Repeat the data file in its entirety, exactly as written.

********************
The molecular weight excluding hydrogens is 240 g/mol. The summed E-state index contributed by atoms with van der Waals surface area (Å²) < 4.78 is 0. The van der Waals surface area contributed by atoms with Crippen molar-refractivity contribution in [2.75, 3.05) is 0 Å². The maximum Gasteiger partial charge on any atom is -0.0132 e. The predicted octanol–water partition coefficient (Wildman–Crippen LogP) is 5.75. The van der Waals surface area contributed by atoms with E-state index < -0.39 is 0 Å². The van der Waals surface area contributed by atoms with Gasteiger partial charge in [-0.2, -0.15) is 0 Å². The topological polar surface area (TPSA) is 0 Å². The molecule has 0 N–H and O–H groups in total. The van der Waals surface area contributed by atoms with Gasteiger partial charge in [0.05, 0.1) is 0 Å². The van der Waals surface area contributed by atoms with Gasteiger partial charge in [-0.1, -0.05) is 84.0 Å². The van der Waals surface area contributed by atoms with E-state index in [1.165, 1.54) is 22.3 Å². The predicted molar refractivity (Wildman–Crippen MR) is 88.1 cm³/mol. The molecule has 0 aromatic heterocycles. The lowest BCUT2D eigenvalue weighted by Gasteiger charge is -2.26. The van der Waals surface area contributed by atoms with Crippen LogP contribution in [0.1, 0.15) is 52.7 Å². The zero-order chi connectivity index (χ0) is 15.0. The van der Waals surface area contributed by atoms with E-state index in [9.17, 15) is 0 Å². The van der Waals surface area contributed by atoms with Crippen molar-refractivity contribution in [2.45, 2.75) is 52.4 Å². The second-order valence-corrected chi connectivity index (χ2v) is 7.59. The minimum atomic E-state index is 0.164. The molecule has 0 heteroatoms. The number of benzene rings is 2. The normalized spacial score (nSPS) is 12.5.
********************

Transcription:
The molecular weight excluding hydrogens is 240 g/mol. The summed E-state index contributed by atoms with van der Waals surface area (Å²) < 4.78 is 0. The van der Waals surface area contributed by atoms with Crippen molar-refractivity contribution in [2.75, 3.05) is 0 Å². The maximum Gasteiger partial charge on any atom is -0.0132 e. The predicted octanol–water partition coefficient (Wildman–Crippen LogP) is 5.75. The van der Waals surface area contributed by atoms with E-state index < -0.39 is 0 Å². The van der Waals surface area contributed by atoms with Gasteiger partial charge in [-0.2, -0.15) is 0 Å². The topological polar surface area (TPSA) is 0 Å². The molecule has 0 N–H and O–H groups in total. The van der Waals surface area contributed by atoms with Gasteiger partial charge in [0.05, 0.1) is 0 Å². The van der Waals surface area contributed by atoms with Gasteiger partial charge in [-0.1, -0.05) is 84.0 Å². The van der Waals surface area contributed by atoms with E-state index in [1.165, 1.54) is 22.3 Å². The predicted molar refractivity (Wildman–Crippen MR) is 88.1 cm³/mol. The molecule has 0 aromatic heterocycles. The lowest BCUT2D eigenvalue weighted by Gasteiger charge is -2.26. The van der Waals surface area contributed by atoms with Crippen LogP contribution in [0.1, 0.15) is 52.7 Å². The zero-order chi connectivity index (χ0) is 15.0. The van der Waals surface area contributed by atoms with E-state index in [9.17, 15) is 0 Å². The van der Waals surface area contributed by atoms with Crippen molar-refractivity contribution in [2.45, 2.75) is 52.4 Å². The second-order valence-corrected chi connectivity index (χ2v) is 7.59. The minimum atomic E-state index is 0.164. The molecule has 0 heteroatoms. The number of benzene rings is 2. The normalized spacial score (nSPS) is 12.5.